Your gifts helped a loving wife say good-bye to her husband
My husband Jonathan was the life of the party. He really knew how to connect with people, capture a crowd and make people laugh with pure gut-wrenching joy. And he knew it too, even at our short time in hospice, when our room was one person away from becoming a mosh pit, wine freely flowing, rocking out to a little AC/DC. He loved being the centre of attention. And so this article about him? Fitting.
Jonathan’s hospice story is most certainly unlike many others, simply because of his young age. He was only 32 years old. Only 18 months prior to his passing, he was diagnosed with a grade 3 astrocytoma. Brain cancer. Out of the blue. We were devastated, of course, but it was Jon’s positivity that kept us all functioning and moving forward.
As his illness progressed, Jonathan’s mother, Cheryl, an angel in her own right, moved in to help. At that time, I went on leave from work, so we could fully focus on providing the care Jonathan needed. But the thought of the inevitable was in the recesses of our minds. We thought we had more time.
The decision to move to hospice was also quick. We needed to move fast. But I will be forever grateful that we did. Upon entering the beautiful building, I felt relief, and immediate warmth from the volunteers, nurses, and doctors. Lola wrapped Cheryl and me into her arms and told us that we were no longer caregivers; we were now wife and mother.
Jon’s room was like a hotel room – clean and crisp, without the clinical feel and smell of a hospital. We put his Green Bay Packers hat on the hook on the wall and his quilt at the end of the bed. We were asked if we were hungry and offered pizza, which was brought to his room pronto. I was also informed that new visitors were given a monarch chrysalis, to be released in the courtyard when it emerged, 10 days from the date on its jar. Jenn, our nurse, wasn’t sure if there were any left, but then she returned with a jar in hand. “It’s the last one,” she told me. Tears filled my eyes when I looked down at the date. It was our wedding anniversary, June 26. “Then it’s meant to be,” Jenn said.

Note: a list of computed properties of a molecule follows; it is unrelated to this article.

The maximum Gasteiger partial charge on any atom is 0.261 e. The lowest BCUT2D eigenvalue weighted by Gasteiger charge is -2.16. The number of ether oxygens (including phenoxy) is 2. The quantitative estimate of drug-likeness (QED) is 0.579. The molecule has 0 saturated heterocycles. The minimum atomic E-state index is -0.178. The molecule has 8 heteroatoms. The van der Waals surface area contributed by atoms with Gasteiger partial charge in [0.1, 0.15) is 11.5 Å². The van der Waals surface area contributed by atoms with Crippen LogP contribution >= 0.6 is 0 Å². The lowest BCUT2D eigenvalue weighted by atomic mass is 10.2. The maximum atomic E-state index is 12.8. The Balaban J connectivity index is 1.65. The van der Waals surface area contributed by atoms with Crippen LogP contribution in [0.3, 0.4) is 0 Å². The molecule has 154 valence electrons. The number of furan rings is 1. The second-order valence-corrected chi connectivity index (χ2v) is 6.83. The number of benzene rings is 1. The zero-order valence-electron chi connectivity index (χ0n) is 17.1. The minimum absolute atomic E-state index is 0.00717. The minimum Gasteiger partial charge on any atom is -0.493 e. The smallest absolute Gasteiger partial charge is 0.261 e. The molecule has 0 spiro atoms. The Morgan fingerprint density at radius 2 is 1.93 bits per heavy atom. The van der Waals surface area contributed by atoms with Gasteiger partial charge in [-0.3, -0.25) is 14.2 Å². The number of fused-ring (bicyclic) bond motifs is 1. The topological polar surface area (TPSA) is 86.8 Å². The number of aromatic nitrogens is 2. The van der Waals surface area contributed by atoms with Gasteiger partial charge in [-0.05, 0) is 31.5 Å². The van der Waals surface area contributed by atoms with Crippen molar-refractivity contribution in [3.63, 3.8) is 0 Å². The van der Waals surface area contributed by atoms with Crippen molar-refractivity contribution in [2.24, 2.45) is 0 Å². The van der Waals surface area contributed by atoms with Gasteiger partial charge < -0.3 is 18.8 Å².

That night, family piled into Jonathan’s room and we all shared laughs, tears and some wine. The same scenario could have been replicated at home. But it was at the hospice.
The next day, Jon was able to go outside. The beds just roll right out into the courtyard. We had so much more planned for Jon at the hospice, but we unfortunately didn’t get the time. Later that afternoon, Jon took his last breath, surrounded by family, going out to his favourite rock music. The hospice offers “cuddle therapy”, where you can lie with your loved one in bed one last time. Lola assured me she would clean Jon up nice. When I re-entered the room, he looked just like himself, Packers hat and all. I never wanted to leave and I was never rushed.
Jonathan was wheeled in to the reflection room, his Packers quilt draped over top of him, his face still visible. After a couple pre-selected readings, we came up in small groups to release floating candles into the water below, and reflect on our treasured memories of Jonathan that will burn brightly forever in our hearts.
As we followed Jonathan through the hallways towards the hearse out front, everyone proceeded to stand at attention. Those volunteers and nurses who were involved in Jonathan’s care, if only for a moment, stood by the front door to tell us it was an honour to have served him. I was speechless.
Jonathan’s aunt Tammy may have put it best when she said we had “the unfortunate pleasure” of needing the hospice. I will never understand why this happened, why someone so special and loved had to be taken away from us, but I will always cherish the 17 years I spent with Jon. Our family was blessed to have experienced hospice care, even though we were not quite there a day. It didn’t matter. The experience was nothing short of amazing, if you can use that word at such a tragic time. “It takes an extraordinary heart to do what the people at the hospice do,” Tammy said. “Their kindness, compassion and thoughtfulness will always be appreciated and never forgotten.”